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Coronavirus patient attended same Maryland conservative political conference as Trump

Maryland officials on Saturday reported that a patient who has tested positive for the new coronavirus attended the recent Conservative Political Action Conference in the state’s Washington suburbs, a major political event attended by big-name conservative politicians — including President Donald Trump.

The Maryland Department of Health was notified of the patient’s attendance at the event, held in National Harbor in Prince George’s County between Feb. 27 and March 1, by the New Jersey Department of Health, said Maryland Gov. Larry Hogan’s office in a statement.

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The conference pitches itself as “the largest and most influential gathering of conservatives in the world.”

Trump, a Republican, was a speaker at the event, which was also attended by Vice President Mike Pence. Hogan, also a Republican, did not attend.

The White House says there is no indication that either Trump or Pence was in close proximity to the attendee who tested positive.

Cases of coronavirus touching on the Washington, D.C., area arose Saturday, but Trump said he wasn’t concerned that the virus was getting closer to the nation’s capital and the White House.

Asked if he was concerned about the virus getting closer, Trump said: “No, I’m not concerned at all. No, I’m not. We’ve done a great job.”

When asked whether he would continue campaign rallies in light of the CPAC case, the president replied, “We’ll have tremendous rallies.” He has a campaign rally coming up next week in Reno, Nevada.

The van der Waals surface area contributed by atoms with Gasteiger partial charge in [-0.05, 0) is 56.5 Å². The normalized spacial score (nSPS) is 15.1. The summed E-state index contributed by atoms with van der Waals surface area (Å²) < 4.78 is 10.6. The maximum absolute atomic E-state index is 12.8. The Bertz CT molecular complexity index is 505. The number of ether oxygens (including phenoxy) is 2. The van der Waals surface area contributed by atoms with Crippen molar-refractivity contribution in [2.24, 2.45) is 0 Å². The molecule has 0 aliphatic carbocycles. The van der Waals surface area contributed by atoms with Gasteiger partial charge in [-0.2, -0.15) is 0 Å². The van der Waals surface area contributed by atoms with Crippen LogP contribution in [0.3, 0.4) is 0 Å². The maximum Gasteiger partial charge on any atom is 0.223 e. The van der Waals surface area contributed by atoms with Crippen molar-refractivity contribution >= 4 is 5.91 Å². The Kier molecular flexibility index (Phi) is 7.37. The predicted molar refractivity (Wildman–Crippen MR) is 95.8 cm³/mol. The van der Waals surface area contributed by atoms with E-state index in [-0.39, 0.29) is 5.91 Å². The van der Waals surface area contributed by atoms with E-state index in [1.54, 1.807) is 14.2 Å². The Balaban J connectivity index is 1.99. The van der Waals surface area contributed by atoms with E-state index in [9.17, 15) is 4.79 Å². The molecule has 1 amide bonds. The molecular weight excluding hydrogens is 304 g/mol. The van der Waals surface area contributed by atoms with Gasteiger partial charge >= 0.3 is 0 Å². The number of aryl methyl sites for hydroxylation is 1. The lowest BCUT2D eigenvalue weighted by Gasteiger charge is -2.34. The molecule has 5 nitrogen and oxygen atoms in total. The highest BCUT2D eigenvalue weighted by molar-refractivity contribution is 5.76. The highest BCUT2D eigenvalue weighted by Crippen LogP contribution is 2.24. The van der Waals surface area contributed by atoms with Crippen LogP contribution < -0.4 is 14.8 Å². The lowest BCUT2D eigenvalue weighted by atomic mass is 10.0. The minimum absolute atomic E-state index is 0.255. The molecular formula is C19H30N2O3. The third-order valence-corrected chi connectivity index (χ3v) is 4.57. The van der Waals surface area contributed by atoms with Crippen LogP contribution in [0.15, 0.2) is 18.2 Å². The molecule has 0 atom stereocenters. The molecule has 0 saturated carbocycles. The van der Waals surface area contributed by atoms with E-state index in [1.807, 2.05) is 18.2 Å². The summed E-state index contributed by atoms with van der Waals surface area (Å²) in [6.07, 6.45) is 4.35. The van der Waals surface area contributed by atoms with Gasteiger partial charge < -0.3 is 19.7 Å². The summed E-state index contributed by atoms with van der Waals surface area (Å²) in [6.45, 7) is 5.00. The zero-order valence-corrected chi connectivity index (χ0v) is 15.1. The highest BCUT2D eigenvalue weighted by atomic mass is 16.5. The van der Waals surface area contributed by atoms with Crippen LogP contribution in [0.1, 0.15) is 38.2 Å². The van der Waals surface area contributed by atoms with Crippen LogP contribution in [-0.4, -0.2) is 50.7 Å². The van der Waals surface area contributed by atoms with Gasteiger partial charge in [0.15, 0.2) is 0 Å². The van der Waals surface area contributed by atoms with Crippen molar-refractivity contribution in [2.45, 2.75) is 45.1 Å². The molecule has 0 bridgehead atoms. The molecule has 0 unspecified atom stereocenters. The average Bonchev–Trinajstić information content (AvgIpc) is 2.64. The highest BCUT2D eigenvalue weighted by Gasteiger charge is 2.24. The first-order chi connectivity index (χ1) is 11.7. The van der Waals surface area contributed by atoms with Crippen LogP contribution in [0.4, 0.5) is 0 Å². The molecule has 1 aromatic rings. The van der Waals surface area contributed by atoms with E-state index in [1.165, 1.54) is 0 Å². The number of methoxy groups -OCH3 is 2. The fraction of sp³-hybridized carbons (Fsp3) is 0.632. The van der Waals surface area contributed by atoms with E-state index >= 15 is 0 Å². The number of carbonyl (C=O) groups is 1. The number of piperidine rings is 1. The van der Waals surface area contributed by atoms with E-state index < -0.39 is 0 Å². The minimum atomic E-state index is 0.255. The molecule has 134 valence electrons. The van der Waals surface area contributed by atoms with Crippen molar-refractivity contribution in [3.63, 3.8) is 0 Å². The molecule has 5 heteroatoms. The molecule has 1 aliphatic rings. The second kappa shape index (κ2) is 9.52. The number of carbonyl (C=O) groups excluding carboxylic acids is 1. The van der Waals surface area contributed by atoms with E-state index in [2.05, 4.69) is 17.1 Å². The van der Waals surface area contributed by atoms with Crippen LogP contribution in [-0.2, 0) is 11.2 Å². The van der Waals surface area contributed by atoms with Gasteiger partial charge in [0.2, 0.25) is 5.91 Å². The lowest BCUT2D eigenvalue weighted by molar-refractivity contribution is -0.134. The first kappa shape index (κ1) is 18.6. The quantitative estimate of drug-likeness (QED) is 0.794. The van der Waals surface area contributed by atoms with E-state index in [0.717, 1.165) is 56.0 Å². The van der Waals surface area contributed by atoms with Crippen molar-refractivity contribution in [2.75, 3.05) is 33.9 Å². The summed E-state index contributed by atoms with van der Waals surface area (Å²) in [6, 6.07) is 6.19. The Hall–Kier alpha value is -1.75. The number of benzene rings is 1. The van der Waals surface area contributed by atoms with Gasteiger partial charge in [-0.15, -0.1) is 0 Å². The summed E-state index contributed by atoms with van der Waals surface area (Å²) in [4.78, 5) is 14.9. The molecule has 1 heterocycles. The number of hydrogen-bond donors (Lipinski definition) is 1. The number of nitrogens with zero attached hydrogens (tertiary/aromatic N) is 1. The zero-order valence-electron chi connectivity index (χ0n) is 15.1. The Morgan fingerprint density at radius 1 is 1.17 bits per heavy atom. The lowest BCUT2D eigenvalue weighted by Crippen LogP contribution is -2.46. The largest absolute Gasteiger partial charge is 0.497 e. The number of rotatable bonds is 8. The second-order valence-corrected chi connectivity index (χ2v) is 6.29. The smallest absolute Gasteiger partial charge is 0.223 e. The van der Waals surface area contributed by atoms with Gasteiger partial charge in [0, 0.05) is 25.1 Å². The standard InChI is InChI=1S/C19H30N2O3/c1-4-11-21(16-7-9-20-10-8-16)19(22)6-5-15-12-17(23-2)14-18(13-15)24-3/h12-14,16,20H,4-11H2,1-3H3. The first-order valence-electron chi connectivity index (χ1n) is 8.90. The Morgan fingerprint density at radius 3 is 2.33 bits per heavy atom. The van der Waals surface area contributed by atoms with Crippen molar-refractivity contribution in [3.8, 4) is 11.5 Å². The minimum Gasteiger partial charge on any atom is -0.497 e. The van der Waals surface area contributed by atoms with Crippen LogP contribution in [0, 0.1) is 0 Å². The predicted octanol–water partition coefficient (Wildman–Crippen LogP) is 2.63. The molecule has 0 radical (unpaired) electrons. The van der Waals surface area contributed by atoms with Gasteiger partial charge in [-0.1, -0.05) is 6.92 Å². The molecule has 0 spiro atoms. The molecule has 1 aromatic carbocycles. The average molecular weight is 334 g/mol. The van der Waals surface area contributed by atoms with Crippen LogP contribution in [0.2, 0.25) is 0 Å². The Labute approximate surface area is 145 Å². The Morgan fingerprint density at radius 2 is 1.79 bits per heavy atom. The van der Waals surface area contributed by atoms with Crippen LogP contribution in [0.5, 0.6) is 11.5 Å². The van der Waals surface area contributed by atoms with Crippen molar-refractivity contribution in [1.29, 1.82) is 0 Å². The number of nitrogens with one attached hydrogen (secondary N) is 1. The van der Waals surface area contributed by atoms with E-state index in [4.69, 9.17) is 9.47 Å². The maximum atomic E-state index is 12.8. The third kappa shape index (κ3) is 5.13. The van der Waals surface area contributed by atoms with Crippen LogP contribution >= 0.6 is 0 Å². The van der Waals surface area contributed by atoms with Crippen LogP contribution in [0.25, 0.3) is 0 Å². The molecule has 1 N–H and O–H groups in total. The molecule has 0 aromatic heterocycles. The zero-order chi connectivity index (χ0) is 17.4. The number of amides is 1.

Hogan’s office said those who attended or worked at the conference “may be at some risk for acquiring" the novel respiratory disease.

“Immediately after learning of this individual’s interactions in our state, we began coordinating with the White House, the CDC and federal officials, the New Jersey Department of Health, Prince George’s County officials, and conference organizers,” Hogan said. “Due to the scale of this conference, we are urging attendees who are experiencing flu-like symptoms to immediately reach out to their health care provider."

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“We are providing this update not to unnecessarily raise alarm, but in the interest of full transparency and out of an abundance of caution,” Hogan said.

The state’s health department recommended that anyone who attended the event take their temperatures twice a day and “monitor themselves for symptoms of a respiratory infection including fever, cold-like symptoms, cough, difficulty breathing or shortness of breath.”

They should notify their health care provider and local health department if their temperature exceeds 100.4 or if they develop respiratory illness.

“They should remain at home until they receive instructions about next steps from their health care provider or local health department,” Hogan’s office said.

Those with questions should call 2-1-1 to talk to a helpline representative.

As of Saturday, Maryland has three confirmed cases of coronavirus.

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The District of Columbia said Saturday it has recorded its first case of coronavirus.

In a tweet, Washington Mayor Muriel Bowser said testing at the public health lab of the D.C. Department of Forensic Sciences yielded its first presumptive positive coronavirus case.

Late Saturday, a spokesman for Hogan confirmed that a fourth patient was being treated for the virus in Maryland, after leaving the District of Columbia and presenting himself at a Maryland hospital. Mike Ricci, Hogan’s spokesman, would not identify the hospital where the man was being treated. He said the case was formally being counted as a district case — the second — and not Maryland’s fourth.

The Associated Press contributed to this report.

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